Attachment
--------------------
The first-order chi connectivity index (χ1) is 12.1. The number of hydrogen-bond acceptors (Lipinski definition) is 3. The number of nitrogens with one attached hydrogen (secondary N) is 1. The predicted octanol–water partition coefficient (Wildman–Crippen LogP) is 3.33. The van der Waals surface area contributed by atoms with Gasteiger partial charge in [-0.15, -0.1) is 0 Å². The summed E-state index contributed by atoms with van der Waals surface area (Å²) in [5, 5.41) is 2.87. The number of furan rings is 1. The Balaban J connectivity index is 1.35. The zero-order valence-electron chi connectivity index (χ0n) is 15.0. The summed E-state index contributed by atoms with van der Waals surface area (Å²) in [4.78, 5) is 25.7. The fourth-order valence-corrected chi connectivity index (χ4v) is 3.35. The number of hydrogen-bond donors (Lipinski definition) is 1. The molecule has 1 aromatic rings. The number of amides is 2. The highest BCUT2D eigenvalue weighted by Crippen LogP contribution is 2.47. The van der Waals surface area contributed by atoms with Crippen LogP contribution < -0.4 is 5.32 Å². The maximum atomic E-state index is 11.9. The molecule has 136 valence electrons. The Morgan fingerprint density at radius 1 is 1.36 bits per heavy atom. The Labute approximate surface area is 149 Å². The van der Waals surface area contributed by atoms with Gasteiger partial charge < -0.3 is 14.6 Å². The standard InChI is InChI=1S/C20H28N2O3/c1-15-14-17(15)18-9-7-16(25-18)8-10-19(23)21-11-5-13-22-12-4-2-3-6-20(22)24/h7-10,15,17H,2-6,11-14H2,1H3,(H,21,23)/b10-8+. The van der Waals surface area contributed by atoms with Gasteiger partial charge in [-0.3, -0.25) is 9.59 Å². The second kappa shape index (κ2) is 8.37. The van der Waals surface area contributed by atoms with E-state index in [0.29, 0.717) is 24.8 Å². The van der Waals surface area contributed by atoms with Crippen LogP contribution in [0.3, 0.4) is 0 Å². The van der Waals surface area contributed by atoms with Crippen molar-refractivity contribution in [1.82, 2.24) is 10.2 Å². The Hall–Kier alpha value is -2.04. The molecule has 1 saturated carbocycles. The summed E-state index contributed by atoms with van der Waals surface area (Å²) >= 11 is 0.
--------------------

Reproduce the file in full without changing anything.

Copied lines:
The first-order chi connectivity index (χ1) is 12.1. The number of hydrogen-bond acceptors (Lipinski definition) is 3. The number of nitrogens with one attached hydrogen (secondary N) is 1. The predicted octanol–water partition coefficient (Wildman–Crippen LogP) is 3.33. The van der Waals surface area contributed by atoms with Gasteiger partial charge in [-0.15, -0.1) is 0 Å². The summed E-state index contributed by atoms with van der Waals surface area (Å²) in [5, 5.41) is 2.87. The number of furan rings is 1. The Balaban J connectivity index is 1.35. The zero-order valence-electron chi connectivity index (χ0n) is 15.0. The summed E-state index contributed by atoms with van der Waals surface area (Å²) in [4.78, 5) is 25.7. The fourth-order valence-corrected chi connectivity index (χ4v) is 3.35. The number of hydrogen-bond donors (Lipinski definition) is 1. The molecule has 1 aromatic rings. The number of amides is 2. The highest BCUT2D eigenvalue weighted by Crippen LogP contribution is 2.47. The van der Waals surface area contributed by atoms with Crippen LogP contribution < -0.4 is 5.32 Å². The maximum atomic E-state index is 11.9. The molecule has 136 valence electrons. The Morgan fingerprint density at radius 1 is 1.36 bits per heavy atom. The Labute approximate surface area is 149 Å². The van der Waals surface area contributed by atoms with Gasteiger partial charge < -0.3 is 14.6 Å². The standard InChI is InChI=1S/C20H28N2O3/c1-15-14-17(15)18-9-7-16(25-18)8-10-19(23)21-11-5-13-22-12-4-2-3-6-20(22)24/h7-10,15,17H,2-6,11-14H2,1H3,(H,21,23)/b10-8+. The van der Waals surface area contributed by atoms with Gasteiger partial charge in [-0.3, -0.25) is 9.59 Å². The second kappa shape index (κ2) is 8.37. The van der Waals surface area contributed by atoms with E-state index in [0.29, 0.717) is 24.8 Å². The van der Waals surface area contributed by atoms with Crippen LogP contribution in [0.3, 0.4) is 0 Å². The van der Waals surface area contributed by atoms with Crippen molar-refractivity contribution in [1.82, 2.24) is 10.2 Å². The Hall–Kier alpha value is -2.04. The molecule has 1 saturated carbocycles. The summed E-state index contributed by atoms with van der Waals surface area (Å²) >= 11 is 0.